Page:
The world will look much different once the pandemic ends. These investments will thrive in it

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What the world looks like when the crisis ends is truly anyone’s guess, but economist David Rosenberg says with 100-per-cent clarity that it is going to look a lot different than it did before. Months of isolation and distancing and fear of a return of the pandemic are going to fundamentally alter lifestyles and will have a profound influence not just on the way we live but how we conduct ourselves in our business and commercial lives. And that means certain investments are going to do very well - while others are heading for big trouble. David takes a look at some of them. (for subscribers)

A concentrated or a diversified portfolio – what strategy is best for you?

With global equity markets materially above their March lows and now trading relatively sideways, it’s a good time for investors to begin thinking about rebalancing and strategically repositioning their portfolios. The Globe’s equity analyst, Jennifer Dowty, shares her insight on how to do just that. (for subscribers)

Investors were slow to see coronavirus’s global spread. Are they again too complacent about the economic risks?

In the days immediately before the COVID-19 pandemic slammed into the global economy, investors were calmly pushing North American stocks to record highs. In hindsight, that level of complacency in mid-February seems difficult to reconcile with the outbreak, considering the ravages already inflicted on China’s society and industry, combined with the fact that the virus had spread around the world. Now, after a blistering rally over the past month from the lows of March, are markets repeating the same mistake? Tim Shufelt takes a closer look (for subscribers)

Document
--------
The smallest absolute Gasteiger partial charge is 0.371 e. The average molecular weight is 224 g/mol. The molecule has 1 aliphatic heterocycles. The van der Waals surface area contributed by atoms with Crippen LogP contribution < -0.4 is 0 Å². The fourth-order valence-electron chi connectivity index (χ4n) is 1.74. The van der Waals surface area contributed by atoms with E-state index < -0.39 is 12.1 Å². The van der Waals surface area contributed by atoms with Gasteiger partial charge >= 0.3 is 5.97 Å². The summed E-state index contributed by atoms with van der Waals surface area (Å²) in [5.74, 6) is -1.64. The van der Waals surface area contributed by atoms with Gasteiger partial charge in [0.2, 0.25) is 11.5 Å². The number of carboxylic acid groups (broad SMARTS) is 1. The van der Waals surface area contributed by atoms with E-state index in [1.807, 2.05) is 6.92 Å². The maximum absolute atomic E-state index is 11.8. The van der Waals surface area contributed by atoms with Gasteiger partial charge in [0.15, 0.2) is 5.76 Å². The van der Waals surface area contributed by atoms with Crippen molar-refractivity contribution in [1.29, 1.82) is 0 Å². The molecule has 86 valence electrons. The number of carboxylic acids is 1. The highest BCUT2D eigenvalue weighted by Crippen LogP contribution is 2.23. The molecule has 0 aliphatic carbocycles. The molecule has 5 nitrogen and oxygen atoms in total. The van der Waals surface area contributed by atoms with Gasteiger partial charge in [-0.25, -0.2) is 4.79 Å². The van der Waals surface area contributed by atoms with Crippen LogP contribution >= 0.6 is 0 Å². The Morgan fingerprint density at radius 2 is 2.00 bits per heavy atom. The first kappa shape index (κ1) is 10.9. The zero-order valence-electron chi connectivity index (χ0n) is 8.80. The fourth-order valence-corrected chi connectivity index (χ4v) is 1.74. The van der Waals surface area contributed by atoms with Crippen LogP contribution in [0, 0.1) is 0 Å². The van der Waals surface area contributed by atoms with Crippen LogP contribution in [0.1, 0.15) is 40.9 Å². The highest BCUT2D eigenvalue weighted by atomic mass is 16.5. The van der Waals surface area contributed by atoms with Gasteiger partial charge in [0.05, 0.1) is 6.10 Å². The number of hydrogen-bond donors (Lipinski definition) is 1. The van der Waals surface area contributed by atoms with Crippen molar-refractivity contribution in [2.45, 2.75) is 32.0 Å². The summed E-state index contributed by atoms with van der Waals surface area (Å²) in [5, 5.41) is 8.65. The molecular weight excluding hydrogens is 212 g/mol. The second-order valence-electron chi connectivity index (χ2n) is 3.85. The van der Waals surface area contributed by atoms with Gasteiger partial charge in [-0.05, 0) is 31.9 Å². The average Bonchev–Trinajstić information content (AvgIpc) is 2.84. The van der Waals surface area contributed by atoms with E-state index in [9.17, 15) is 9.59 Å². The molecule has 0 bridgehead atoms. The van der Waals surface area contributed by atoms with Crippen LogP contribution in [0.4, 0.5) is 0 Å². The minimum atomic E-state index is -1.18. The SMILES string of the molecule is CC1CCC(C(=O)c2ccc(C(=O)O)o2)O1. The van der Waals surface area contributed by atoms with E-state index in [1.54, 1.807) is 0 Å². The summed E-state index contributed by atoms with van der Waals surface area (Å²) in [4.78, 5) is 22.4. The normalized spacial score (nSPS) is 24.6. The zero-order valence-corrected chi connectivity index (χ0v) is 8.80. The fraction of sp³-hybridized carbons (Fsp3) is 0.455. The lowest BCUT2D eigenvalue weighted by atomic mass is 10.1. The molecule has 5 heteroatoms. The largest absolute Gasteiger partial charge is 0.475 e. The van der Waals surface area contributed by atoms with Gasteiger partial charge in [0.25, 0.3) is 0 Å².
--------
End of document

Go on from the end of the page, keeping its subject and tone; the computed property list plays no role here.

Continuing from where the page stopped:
Four key things to know when building a value investing strategy amid the COVID-19 crisis

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Value investing always involves buying companies with problems. It always involves dealing with the uncertainty that the future will look different than the past. That level of uncertainty can vary significantly over time and it is probably close to an all-time high right now. Jack Forehand of Validea outlines some important things to keep in mind when building a value strategy at a time like this. (for everyone)

Others (for subscribers)

The week’s most oversold and overbought stocks on the TSX

Friday’s analyst upgrades and downgrades

Thursday’s analyst upgrades and downgrades

Thursday’s Insider Report: Two executives cash out millions from this consumer stock

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Number Cruncher: Ten U.S. health care stocks leading the pack in 2020

Number Cruncher: Ten sustainable funds that have fared well during the pandemic crisis

Others (for everyone)

The growing worry for bondholders: Getting ‘primed’

Extreme volatility raises questions over WTI

Big Oil investors to look past earnings pain and focus on dividends

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As oil slumps, investors reinforce short commodity currency bet

What’s up in the days ahead

Tim Shufelt takes a look at what’s driving the latest rally in Shopify shares to all-time highs.

Click here to see the Globe Investor earnings and economic news calendar.

More Globe Investor coverage

For more Globe Investor stories, follow us on Twitter @globeinvestor

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You may also be interested in our Market Update or Carrick on Money newsletters. Explore them on our newsletter signup page.

Compiled by Globe Investor Staff